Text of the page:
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Precision farming and animal welfare

What does precision animal husbandry mean? Precision farming was essentially invented as a means of increasing productivity while using resources in a more precisely targeted way. 

This is true for both crop production and animal husbandry. What are the means of increasing productivity? Or in other words: under what conditions can a living organism produce at the highest possible level in terms of both quality and quantity? When physiological needs are met to the greatest extent possible. Unfortunately, in modern animal husbandry, ensuring that physiological needs are met is not necessarily a priority. Among other factors, the subsidy system for agricultural production, which supports otherwise loss-making producers, plays a role in this. At the same time, farmers now have a wide range of tools at their disposal to increase both animal welfare and productivity – it is in their interest to explore these.

What does precision farming mean to for someone who keeps livestock? It means getting the most accurate and up-to-date information about your animals – preferably individualized data about each animal – and making the best possible, case-by-case decisions on that basis. Is it possible, through human labour, to get accurate and immediate feedback, 24 hours a day, every day of the year, on the activity, rumination, health, oestrus, heat stress panting, and other indicators about each animal? Of course not. This task is performed by precision devices that can be placed on animals to measure all these things through their sensors, and to upload the data wirelessly to a database. This data is then processed using the software purchased with the device, to be displayed in tabular or graph form, and at the same time is sent via mobile phone and e-mail. If necessary, alerts are also issued.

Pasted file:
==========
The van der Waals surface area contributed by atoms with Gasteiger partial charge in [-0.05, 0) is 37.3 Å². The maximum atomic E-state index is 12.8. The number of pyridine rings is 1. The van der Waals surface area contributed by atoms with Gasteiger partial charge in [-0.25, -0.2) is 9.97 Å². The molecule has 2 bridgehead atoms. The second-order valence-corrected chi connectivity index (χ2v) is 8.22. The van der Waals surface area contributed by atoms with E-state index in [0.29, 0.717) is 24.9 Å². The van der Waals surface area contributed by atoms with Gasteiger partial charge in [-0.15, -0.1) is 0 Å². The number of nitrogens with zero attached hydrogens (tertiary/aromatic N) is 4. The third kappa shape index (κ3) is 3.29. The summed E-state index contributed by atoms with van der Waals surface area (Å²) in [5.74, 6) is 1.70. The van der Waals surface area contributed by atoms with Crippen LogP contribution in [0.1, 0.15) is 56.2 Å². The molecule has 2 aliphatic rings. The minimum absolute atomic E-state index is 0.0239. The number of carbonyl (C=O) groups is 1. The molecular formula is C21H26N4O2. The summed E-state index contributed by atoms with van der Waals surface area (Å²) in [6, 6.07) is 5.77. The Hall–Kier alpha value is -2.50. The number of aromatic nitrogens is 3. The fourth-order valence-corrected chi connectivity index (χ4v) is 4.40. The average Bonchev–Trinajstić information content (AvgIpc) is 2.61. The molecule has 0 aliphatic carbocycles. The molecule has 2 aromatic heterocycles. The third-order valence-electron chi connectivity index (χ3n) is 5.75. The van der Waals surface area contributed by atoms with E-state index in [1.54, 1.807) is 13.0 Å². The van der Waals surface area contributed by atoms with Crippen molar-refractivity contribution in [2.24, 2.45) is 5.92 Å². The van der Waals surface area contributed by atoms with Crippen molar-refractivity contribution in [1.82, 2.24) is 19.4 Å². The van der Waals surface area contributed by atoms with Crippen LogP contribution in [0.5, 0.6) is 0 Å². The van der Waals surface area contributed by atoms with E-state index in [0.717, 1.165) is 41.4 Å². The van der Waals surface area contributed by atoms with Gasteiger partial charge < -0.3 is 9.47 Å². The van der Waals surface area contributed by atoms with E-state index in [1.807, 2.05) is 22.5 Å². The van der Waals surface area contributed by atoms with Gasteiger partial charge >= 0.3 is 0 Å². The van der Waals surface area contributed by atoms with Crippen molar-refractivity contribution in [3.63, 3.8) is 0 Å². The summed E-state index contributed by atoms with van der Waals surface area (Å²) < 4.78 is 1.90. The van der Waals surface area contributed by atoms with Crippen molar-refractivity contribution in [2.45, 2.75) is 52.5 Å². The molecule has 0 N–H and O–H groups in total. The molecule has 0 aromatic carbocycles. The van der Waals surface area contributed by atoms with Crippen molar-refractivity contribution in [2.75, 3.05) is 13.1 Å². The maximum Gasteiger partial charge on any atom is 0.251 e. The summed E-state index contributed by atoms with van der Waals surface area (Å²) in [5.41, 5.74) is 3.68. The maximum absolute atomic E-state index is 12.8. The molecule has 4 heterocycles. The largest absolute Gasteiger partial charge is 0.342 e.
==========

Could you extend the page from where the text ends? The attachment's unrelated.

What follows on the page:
In cattle farming, for instance, we rarely deal with individual data – stock and herd data are much more important economically. However, let us not forget that each herd or stock consists of individuals, and the sum, mean, standard deviation of the individual data gives us the group result. Thus, the more accurate the individual data, the more accurate the overall group data – indeed, it is the totality of the individual data which adds up to the group result. If all this is connected to the milking parlour and its data, so that we know for each animal, per milking and per udder quarter, how much milk it produces and what the electrical conductivity of the milk from that quarter is, then we’re all set. We have obtained data which, after proper analysis, can significantly improve the condition, productivity and quality of the animals in a precisely measurable way. 

Each piece of data is worth as much as the information we can extract from it!